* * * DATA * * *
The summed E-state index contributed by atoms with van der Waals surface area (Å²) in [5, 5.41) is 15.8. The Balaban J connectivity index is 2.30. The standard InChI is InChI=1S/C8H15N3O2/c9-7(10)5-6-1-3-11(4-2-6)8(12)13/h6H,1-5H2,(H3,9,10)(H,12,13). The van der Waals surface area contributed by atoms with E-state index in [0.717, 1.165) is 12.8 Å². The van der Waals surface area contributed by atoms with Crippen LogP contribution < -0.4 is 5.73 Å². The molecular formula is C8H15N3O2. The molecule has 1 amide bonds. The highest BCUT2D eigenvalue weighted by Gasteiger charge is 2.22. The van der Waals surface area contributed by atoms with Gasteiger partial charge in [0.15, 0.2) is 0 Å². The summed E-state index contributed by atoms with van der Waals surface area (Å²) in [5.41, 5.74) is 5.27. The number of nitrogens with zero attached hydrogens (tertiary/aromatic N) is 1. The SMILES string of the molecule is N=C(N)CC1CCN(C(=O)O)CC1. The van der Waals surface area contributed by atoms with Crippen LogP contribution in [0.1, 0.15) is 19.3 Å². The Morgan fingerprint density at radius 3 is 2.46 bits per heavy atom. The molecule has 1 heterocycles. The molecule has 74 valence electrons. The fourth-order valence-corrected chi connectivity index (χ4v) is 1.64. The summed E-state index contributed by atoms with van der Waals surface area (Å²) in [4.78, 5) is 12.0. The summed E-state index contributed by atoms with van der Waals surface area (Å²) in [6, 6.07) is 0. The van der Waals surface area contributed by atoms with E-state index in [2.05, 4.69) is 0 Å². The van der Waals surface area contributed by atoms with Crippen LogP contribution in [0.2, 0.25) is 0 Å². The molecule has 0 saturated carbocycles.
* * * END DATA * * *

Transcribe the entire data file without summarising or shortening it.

The summed E-state index contributed by atoms with van der Waals surface area (Å²) in [5, 5.41) is 15.8. The Balaban J connectivity index is 2.30. The standard InChI is InChI=1S/C8H15N3O2/c9-7(10)5-6-1-3-11(4-2-6)8(12)13/h6H,1-5H2,(H3,9,10)(H,12,13). The van der Waals surface area contributed by atoms with E-state index in [0.717, 1.165) is 12.8 Å². The van der Waals surface area contributed by atoms with Crippen LogP contribution < -0.4 is 5.73 Å². The molecular formula is C8H15N3O2. The molecule has 1 amide bonds. The highest BCUT2D eigenvalue weighted by Gasteiger charge is 2.22. The van der Waals surface area contributed by atoms with Gasteiger partial charge in [0.15, 0.2) is 0 Å². The summed E-state index contributed by atoms with van der Waals surface area (Å²) in [5.41, 5.74) is 5.27. The number of nitrogens with zero attached hydrogens (tertiary/aromatic N) is 1. The SMILES string of the molecule is N=C(N)CC1CCN(C(=O)O)CC1. The van der Waals surface area contributed by atoms with Crippen LogP contribution in [0.1, 0.15) is 19.3 Å². The Morgan fingerprint density at radius 3 is 2.46 bits per heavy atom. The molecule has 1 heterocycles. The molecule has 74 valence electrons. The fourth-order valence-corrected chi connectivity index (χ4v) is 1.64. The summed E-state index contributed by atoms with van der Waals surface area (Å²) in [4.78, 5) is 12.0. The summed E-state index contributed by atoms with van der Waals surface area (Å²) in [6, 6.07) is 0. The van der Waals surface area contributed by atoms with E-state index in [2.05, 4.69) is 0 Å². The van der Waals surface area contributed by atoms with Crippen LogP contribution in [0.2, 0.25) is 0 Å². The molecule has 0 saturated carbocycles.